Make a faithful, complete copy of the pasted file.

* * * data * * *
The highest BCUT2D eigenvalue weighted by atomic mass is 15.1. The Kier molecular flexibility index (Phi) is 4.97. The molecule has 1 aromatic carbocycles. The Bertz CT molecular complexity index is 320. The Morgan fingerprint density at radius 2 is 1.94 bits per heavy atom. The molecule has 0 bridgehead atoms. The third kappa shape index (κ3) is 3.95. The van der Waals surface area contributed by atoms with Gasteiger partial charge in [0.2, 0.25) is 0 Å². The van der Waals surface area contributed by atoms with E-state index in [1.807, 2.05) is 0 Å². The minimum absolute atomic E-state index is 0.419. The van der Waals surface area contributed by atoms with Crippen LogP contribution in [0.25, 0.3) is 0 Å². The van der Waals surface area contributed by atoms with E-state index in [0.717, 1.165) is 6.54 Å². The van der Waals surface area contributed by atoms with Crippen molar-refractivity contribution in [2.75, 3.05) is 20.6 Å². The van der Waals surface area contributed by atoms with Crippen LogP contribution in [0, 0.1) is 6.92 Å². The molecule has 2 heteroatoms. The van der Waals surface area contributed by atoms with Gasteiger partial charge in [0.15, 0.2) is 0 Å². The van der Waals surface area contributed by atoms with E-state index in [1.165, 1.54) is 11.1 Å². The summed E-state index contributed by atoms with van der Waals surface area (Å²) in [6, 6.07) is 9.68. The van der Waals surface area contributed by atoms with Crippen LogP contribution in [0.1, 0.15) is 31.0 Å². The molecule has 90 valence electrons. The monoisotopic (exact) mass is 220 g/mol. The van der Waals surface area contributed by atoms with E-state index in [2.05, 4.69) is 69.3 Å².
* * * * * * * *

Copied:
The highest BCUT2D eigenvalue weighted by atomic mass is 15.1. The Kier molecular flexibility index (Phi) is 4.97. The molecule has 1 aromatic carbocycles. The Bertz CT molecular complexity index is 320. The Morgan fingerprint density at radius 2 is 1.94 bits per heavy atom. The molecule has 0 bridgehead atoms. The third kappa shape index (κ3) is 3.95. The van der Waals surface area contributed by atoms with Gasteiger partial charge in [0.2, 0.25) is 0 Å². The van der Waals surface area contributed by atoms with E-state index in [1.807, 2.05) is 0 Å². The minimum absolute atomic E-state index is 0.419. The van der Waals surface area contributed by atoms with Crippen LogP contribution in [0.25, 0.3) is 0 Å². The van der Waals surface area contributed by atoms with E-state index in [0.717, 1.165) is 6.54 Å². The van der Waals surface area contributed by atoms with Crippen molar-refractivity contribution in [2.75, 3.05) is 20.6 Å². The van der Waals surface area contributed by atoms with Crippen LogP contribution in [0, 0.1) is 6.92 Å². The molecule has 2 heteroatoms. The van der Waals surface area contributed by atoms with Gasteiger partial charge in [0.15, 0.2) is 0 Å². The van der Waals surface area contributed by atoms with E-state index in [1.165, 1.54) is 11.1 Å². The summed E-state index contributed by atoms with van der Waals surface area (Å²) in [6, 6.07) is 9.68. The van der Waals surface area contributed by atoms with Crippen LogP contribution in [0.1, 0.15) is 31.0 Å². The molecule has 90 valence electrons. The monoisotopic (exact) mass is 220 g/mol. The van der Waals surface area contributed by atoms with E-state index in [2.05, 4.69) is 69.3 Å².